Exploring Somerset’s garden of earthly delights

If you walk left on entering the Newt in Somerset, past the shop selling artisanal wares, up the slope and into the deer park, you will arrive at an avenue of pines edging an old Roman road. It’s a good place to view the monumental scale of the work that has taken place on the 800-acre Hadspen estate since the South African, Koos Bekker, and his wife Karen Roos bought it in 2013.

Look west, towards the 17th-century, Grade II*-listed Hadspen House and you can take in the owners’ masterplan, designed by the French architect Patrice Taravella. There are the pretty squares of the kitchen garden; the egg-shaped “parabola”, a walled labyrinth featuring 267 varieties of apple tree; a cascade of ponds; a Victorian glasshouse; a cottage orné; and a succession of pools and lawns leading up to the house itself, once the seat of the Hobhouse family, now a hotel.

“It’s best to think of the Newt as a garden with a hotel attached rather than a hotel with a garden attached,” is how visitor manager Arthur Cole puts it. The estate has 300 years of horticultural history to draw upon – the original estate featured a French garden of limes and elms; the great garden designer Penelope Hobhouse lived here until 1979; and artists Nori and Sandra Pope opened their celebrated “colour gardens” here in 1987, now reimagined in red, blue and white – but still, many visitors are surprised at the extent of the Bekker-Roos vision.

From the vast yew hedge (shipped in fully mature from Belgium) that surrounds the badminton court, to the state-of-the-art cider-making facilities and garden-to-table restaurant, the whole place has a no-expense-spared vibe about it. The Newt is named after the 2,000 crested newts that occupy the site – but its scale is more like that of Jurassic Park.

Still, if you turn around 180 degrees and look west from the pines, over the deer park, you’ll spy a less showy side of the project. A grassy hill rises gently, then falls away into a dell of ancient beech, oak, ash and hornbeam. You would imagine at first glance that you’ve reached the periphery of the estate. But you would be wrong. Carved as if by Hobbits into the Somerset earth is the Story of Gardening, a state-of-the-art interactive museum, designed by Stonewood architects and kitted out by the Dutch exhibition designers Kossmanndejong. Its roof is covered in grass – and sometimes the deer wander on top of it.

The first thing that struck me was the scale. You haven’t seen that since Victorian times

To reach the museum’s entrance you walk out into the forest on a wooden pathway. After a few paces, the grass drops dramatically away beneath you and you’re up in a canopy of trees on a spectacular serpentine walkway, rising 12m from the forest floor. The path – nicknamed the Viper – sashays for 130m among the treetops before winding back to the museum’s huge, glassy entrance.

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Exploring the Largest Tropical Botanical Garden in the Americas

Nestled in the heart of the Americas, in the beautiful country of Honduras, you will find the largest botanical garden in the Americas: Lancetilla Botanical Garden. Its name comes from one of the local plants that is quite abundant here: the Lancetilla Palm, a lovely tropical palm tree that is protected by a nasty set of thorns that keep it away from the menu of the diverse local animals, as well as off the roofs of the thatched palms that locals build.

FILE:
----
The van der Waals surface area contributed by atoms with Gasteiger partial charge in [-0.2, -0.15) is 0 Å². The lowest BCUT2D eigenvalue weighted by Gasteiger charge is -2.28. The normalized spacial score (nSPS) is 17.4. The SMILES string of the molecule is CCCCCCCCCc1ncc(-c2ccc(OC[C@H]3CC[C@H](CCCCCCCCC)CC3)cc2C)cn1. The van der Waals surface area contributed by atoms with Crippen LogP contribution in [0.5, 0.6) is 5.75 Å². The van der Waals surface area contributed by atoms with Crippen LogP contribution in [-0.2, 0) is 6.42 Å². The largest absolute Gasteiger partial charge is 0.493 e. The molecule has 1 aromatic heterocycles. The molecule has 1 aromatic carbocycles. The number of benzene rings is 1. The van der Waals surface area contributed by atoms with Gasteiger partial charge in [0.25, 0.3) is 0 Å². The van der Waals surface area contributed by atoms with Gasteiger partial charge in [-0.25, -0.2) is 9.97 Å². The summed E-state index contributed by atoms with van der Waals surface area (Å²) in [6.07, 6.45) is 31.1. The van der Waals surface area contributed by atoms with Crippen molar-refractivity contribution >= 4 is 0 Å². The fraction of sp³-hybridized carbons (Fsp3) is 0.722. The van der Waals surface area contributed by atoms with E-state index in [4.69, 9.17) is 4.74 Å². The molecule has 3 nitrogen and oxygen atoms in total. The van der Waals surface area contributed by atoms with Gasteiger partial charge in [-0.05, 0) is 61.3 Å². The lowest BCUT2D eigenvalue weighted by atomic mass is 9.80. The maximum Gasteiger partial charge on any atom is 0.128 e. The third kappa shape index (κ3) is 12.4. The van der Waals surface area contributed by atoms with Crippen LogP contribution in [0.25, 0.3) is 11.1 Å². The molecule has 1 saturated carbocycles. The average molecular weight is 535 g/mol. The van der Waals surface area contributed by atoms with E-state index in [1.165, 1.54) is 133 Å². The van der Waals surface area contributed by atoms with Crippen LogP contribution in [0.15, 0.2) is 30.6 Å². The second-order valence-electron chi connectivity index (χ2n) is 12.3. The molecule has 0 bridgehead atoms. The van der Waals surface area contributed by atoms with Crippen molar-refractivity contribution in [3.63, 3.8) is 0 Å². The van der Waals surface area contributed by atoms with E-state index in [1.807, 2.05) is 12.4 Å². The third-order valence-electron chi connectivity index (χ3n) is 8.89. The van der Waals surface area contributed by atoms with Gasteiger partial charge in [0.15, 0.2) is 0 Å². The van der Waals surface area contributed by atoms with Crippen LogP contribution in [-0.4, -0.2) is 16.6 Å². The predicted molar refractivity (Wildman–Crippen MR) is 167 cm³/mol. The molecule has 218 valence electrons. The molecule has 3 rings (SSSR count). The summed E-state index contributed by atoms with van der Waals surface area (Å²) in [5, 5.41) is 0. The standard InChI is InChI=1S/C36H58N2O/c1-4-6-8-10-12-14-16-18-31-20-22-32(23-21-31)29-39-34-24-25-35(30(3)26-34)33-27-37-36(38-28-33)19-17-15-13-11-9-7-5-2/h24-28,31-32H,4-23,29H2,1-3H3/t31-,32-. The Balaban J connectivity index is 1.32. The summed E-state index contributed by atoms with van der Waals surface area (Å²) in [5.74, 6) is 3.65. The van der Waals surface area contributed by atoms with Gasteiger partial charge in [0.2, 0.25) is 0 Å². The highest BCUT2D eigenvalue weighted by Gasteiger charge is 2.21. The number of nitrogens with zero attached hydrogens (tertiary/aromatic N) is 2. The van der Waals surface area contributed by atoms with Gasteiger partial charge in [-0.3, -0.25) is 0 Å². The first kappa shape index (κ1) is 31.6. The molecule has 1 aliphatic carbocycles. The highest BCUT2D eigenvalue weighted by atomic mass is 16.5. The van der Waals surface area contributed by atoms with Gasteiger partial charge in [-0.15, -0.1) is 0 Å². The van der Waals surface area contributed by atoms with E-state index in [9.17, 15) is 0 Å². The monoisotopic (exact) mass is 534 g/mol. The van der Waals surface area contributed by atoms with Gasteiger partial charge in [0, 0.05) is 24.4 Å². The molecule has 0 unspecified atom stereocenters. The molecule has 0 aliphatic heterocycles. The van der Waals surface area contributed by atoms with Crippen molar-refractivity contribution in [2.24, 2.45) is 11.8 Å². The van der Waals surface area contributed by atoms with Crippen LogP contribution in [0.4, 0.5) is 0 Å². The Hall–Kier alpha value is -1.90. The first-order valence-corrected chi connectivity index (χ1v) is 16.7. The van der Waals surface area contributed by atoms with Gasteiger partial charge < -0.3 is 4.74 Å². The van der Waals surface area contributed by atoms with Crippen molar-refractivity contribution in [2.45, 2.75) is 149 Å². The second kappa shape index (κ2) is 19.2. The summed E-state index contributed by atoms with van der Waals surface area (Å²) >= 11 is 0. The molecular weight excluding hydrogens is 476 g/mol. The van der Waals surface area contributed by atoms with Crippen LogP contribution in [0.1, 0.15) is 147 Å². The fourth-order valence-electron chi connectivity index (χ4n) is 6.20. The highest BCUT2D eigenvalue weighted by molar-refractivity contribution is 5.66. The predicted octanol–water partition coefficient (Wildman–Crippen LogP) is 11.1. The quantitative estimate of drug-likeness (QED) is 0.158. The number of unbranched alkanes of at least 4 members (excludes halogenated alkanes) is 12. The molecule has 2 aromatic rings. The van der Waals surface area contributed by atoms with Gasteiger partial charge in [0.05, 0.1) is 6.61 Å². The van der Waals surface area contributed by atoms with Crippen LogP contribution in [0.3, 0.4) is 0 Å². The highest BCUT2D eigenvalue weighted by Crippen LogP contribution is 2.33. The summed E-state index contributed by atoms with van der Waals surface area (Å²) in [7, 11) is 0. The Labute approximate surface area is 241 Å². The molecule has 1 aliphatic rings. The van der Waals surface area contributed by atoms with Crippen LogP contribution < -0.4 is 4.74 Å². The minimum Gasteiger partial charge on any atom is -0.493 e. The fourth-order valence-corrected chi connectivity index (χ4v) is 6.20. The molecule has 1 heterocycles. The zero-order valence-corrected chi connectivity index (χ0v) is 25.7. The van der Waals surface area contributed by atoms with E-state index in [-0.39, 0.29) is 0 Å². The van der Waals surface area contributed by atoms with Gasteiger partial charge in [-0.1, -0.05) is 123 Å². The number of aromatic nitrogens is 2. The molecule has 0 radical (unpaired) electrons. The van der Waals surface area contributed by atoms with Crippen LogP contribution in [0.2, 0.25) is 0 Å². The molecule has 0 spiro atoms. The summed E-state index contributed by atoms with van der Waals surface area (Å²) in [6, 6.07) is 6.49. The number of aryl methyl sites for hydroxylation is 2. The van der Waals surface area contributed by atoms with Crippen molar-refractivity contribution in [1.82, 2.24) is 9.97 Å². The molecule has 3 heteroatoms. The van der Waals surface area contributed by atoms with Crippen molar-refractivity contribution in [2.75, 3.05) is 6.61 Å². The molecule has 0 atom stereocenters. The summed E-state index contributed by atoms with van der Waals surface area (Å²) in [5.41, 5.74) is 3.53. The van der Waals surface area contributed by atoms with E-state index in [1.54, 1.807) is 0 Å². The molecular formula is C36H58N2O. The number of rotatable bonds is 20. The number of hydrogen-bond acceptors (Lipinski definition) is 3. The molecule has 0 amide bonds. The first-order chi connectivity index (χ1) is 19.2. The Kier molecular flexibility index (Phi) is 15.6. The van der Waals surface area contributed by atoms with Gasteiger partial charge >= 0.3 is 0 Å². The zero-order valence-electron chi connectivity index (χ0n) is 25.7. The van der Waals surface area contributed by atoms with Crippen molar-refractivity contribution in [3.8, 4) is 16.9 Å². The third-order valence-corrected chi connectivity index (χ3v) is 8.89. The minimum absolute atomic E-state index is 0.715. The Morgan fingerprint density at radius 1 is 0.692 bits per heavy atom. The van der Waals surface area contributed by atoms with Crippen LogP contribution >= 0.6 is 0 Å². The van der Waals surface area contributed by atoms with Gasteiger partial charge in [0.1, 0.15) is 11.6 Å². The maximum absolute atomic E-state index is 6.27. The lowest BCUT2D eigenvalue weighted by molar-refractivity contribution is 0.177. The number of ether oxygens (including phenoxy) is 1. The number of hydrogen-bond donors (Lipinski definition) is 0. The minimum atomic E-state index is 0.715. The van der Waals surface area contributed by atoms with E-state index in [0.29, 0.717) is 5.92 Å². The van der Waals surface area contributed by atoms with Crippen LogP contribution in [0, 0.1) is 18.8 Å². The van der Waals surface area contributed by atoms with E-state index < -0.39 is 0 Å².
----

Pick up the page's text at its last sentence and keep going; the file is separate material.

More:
Lancetilla Botanical Gardens is located in the lovely destination of Atlantida, right in the heart of Central America's Caribbean Coast, jus t outside the city of Tela. Atlantida, was the actually created as a department (local equivalent to a state of province) to facilitate the activities of two large fruit companies that established themselves in the area at the beginning of the Twentieth Century: The Vaccaro Brothers Company, which later became the Standard Fruit Company, and the Tela Railroad Company, which is part of the United Fruit Brands. The first had its operational and administrative hub in the city of La Ceiba, and the latter in the city of Tela.

As part of an effort to find different fruits that would be a profitable produce to export, the Tela Railroad Company established a center for investigation and created what today is known as Lancetilla Botanical Garden. Here, a large collection of exotic fruit trees from Central and South America, as well as Asia, Africa and even Oceania was put together, with experimental plantsations of several of them, including the absolutely delicious Mangosteen and Rambutan from southeast Asia. Get acquainted with the over 16 different species of palms that form part of the local collection, and walk under the tunnel that the giant spiny bamboo forms at the end of the trail.

Today Lancetilla Botanical Garden is managed by the ESNACIFOR, which stands for National School of Forest Sciences, whose headquarters is in the City of Siguatepeque, in the department of Comayagua. The Gardens are open to the public year round, and have a nice, well kept trail and great guides that will make exploring the largest botanical garden in the Americas a truly learning experience.

Lancetilla Botanical Gardens is also a great place for birdwatchers, because the abundance of tropical fruits make it a site that naturally attracts birds of different species who thrive on the abundance of food in the area.

Plan on spending at least three or four hours in the garden, but make sure you bring some insect repellent with you, as a large part of this tropical garden is covered with a dense jungle that makes mosquitoes thrive!

Lancetilla is but one of the many different nature and educational activities that you can enjoy in Atlantida, which is probably the most complete destination of its sort in the World, certainly in Central America.

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